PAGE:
- Room III of the Armeria dei Dieci, also known as the Morosini Room, exhibits the weapons which, together with trophies and memories, for centuries were emblematic pride of the military power of the Serenissima, and above a base there is the bronze bust of Francesco Morosini , which the Senate dedicated to him with truly extraordinary exception “living adhucs” in 1687, the day after the victorious enterprise in Greece and the year preceding the doge’s appointment.
Curiosity The great love of Francesco Morosini is found in the Civic Museum of Natural History in Venice: his cat Nini. If the military exploits of Morosini are known, not many know of his passion for cats. Francesco Morosini was a misogynist and left his heritage only to the male descendants of his brothers as long as they were named after him, Francesco, but he poured his affection into a pet, the cat Nini from which he never separated. When the animal died, the doge decided to mummify it in the pose that best portrays the activity she preferred: hunting mice. At the museum it is thus possible to admire the mummy of the cat with a mouse between its paws.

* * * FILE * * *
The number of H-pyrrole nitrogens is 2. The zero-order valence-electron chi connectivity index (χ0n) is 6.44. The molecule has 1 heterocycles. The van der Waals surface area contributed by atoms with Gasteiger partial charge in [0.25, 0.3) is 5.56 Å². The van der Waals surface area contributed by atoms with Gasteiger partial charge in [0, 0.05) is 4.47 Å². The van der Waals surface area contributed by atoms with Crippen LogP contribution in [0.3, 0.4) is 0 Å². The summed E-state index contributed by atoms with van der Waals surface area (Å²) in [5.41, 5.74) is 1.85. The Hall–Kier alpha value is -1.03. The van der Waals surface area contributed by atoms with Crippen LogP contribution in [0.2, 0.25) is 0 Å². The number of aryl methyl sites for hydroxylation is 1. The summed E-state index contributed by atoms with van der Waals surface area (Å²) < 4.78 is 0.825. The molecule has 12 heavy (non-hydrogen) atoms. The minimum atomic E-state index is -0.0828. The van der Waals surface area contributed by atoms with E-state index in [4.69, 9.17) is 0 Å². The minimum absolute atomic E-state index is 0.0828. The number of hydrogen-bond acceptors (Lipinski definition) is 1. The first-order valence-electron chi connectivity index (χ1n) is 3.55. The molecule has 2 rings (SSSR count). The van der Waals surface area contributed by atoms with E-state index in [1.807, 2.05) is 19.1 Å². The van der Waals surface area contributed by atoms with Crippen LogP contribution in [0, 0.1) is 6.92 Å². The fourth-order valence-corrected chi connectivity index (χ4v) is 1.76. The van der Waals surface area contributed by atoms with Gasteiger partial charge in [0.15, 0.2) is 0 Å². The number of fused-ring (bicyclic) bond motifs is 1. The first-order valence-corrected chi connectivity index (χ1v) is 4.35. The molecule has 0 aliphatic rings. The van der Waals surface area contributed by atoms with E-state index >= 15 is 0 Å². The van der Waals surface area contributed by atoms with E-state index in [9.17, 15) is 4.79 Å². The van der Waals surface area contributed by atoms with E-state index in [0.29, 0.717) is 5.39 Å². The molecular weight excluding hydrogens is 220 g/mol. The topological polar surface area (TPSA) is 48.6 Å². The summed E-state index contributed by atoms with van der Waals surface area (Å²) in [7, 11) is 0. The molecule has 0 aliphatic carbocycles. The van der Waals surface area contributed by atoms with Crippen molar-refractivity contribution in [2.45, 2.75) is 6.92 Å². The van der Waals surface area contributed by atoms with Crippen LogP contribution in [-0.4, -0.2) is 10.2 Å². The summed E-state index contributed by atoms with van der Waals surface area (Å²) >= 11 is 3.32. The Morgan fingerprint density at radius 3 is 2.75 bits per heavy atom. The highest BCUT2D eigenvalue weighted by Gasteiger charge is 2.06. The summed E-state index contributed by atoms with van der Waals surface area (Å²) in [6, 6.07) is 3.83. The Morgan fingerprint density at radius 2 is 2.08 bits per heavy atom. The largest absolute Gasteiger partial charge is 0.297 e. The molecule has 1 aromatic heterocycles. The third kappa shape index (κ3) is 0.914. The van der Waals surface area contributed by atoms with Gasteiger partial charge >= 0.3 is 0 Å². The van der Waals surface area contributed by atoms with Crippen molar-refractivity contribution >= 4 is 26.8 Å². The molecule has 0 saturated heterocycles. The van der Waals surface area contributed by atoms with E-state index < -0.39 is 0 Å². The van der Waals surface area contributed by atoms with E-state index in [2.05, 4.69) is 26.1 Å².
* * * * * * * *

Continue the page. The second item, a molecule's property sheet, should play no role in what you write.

ARSENAL OF VENICE
The last stop in the footsteps of Francesco Morosini is the Arsenal of Venice whose entrance is guarded by the statues of three lions whose history is intertwined with that of the Venetian leader. In 1687, at the end of the military campaign that had led to the explosion of the Parthenon, Francesco Morosini, brought to Venice as spoils of war some sculptures of Greek art including the Lions which, then considered as symbolic images due to the resemblance to the lion of St. Marco, were placed next to the Porta da Terra of the Arsenal, the heart of naval production and the nucleus of the maritime power of the Serenissima Republic.
On the left of the monumental entrance stands the colossal Lion of Piraeus, coming from the port of Athens. The second of the Lions brought by Morosini, called Leone dell’Hephaisteion, on the right of the Porta Arsenale, was originally a funerary monument, finally the last Lion of the Arsenal, the oldest; placed at a later date than the others in memory of the Venetian reconquest of Corfu in 1717, it comes from the Terrace of the Lions on the island of Delos in the Cyclades archipelago, home to an important sanctuary of Apollo. To learn about the history of the navy and naval activities of Venice not far from the Arsenale, in Campo San Biagio, I recommend a visit to the Naval History Museum of the Navy.
Venice, city of water and history, has been able to surprise me once again with its palaces, its museums, its ancient statues guardians of stories to be told like that of the last leader of the Republic of Venice, protagonist of the history of the Mediterranean: Francesco Morosini.